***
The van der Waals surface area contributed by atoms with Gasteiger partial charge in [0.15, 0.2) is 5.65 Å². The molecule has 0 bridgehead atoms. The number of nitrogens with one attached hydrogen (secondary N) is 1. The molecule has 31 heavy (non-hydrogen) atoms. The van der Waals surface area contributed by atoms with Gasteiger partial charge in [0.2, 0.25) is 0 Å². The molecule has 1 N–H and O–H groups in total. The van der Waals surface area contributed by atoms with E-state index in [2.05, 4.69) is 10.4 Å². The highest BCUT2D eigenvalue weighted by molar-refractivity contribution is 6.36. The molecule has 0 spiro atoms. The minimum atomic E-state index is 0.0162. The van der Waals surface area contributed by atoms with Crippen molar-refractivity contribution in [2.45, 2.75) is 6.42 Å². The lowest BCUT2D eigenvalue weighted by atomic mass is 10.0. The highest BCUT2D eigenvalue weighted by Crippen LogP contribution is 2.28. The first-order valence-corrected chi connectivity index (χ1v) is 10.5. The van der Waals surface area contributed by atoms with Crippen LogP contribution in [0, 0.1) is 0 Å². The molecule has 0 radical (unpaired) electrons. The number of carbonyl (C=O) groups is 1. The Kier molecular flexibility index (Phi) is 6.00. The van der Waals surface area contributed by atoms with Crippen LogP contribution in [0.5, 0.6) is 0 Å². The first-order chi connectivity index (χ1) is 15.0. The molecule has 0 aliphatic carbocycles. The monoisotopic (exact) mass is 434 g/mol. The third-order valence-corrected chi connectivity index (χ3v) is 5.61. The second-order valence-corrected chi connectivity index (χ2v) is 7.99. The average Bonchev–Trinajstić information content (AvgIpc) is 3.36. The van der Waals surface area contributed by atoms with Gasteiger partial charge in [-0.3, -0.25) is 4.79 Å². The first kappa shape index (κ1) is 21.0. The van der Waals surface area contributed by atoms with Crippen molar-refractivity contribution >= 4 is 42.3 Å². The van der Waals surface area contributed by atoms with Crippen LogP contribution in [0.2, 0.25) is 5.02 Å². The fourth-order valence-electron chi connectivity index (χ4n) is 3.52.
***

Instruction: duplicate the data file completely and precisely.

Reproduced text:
The van der Waals surface area contributed by atoms with Gasteiger partial charge in [0.15, 0.2) is 5.65 Å². The molecule has 0 bridgehead atoms. The number of nitrogens with one attached hydrogen (secondary N) is 1. The molecule has 31 heavy (non-hydrogen) atoms. The van der Waals surface area contributed by atoms with Gasteiger partial charge in [0.2, 0.25) is 0 Å². The molecule has 1 N–H and O–H groups in total. The van der Waals surface area contributed by atoms with E-state index in [2.05, 4.69) is 10.4 Å². The highest BCUT2D eigenvalue weighted by molar-refractivity contribution is 6.36. The molecule has 0 spiro atoms. The minimum atomic E-state index is 0.0162. The van der Waals surface area contributed by atoms with Crippen molar-refractivity contribution in [2.45, 2.75) is 6.42 Å². The lowest BCUT2D eigenvalue weighted by atomic mass is 10.0. The highest BCUT2D eigenvalue weighted by Crippen LogP contribution is 2.28. The first-order valence-corrected chi connectivity index (χ1v) is 10.5. The van der Waals surface area contributed by atoms with Crippen LogP contribution in [0, 0.1) is 0 Å². The molecule has 0 radical (unpaired) electrons. The number of carbonyl (C=O) groups is 1. The Kier molecular flexibility index (Phi) is 6.00. The van der Waals surface area contributed by atoms with Crippen LogP contribution in [0.5, 0.6) is 0 Å². The first-order chi connectivity index (χ1) is 15.0. The molecule has 0 aliphatic carbocycles. The monoisotopic (exact) mass is 434 g/mol. The third-order valence-corrected chi connectivity index (χ3v) is 5.61. The second-order valence-corrected chi connectivity index (χ2v) is 7.99. The average Bonchev–Trinajstić information content (AvgIpc) is 3.36. The van der Waals surface area contributed by atoms with Gasteiger partial charge in [-0.3, -0.25) is 4.79 Å². The first kappa shape index (κ1) is 21.0. The van der Waals surface area contributed by atoms with Crippen molar-refractivity contribution >= 4 is 42.3 Å². The van der Waals surface area contributed by atoms with Crippen LogP contribution in [0.2, 0.25) is 5.02 Å². The fourth-order valence-electron chi connectivity index (χ4n) is 3.52.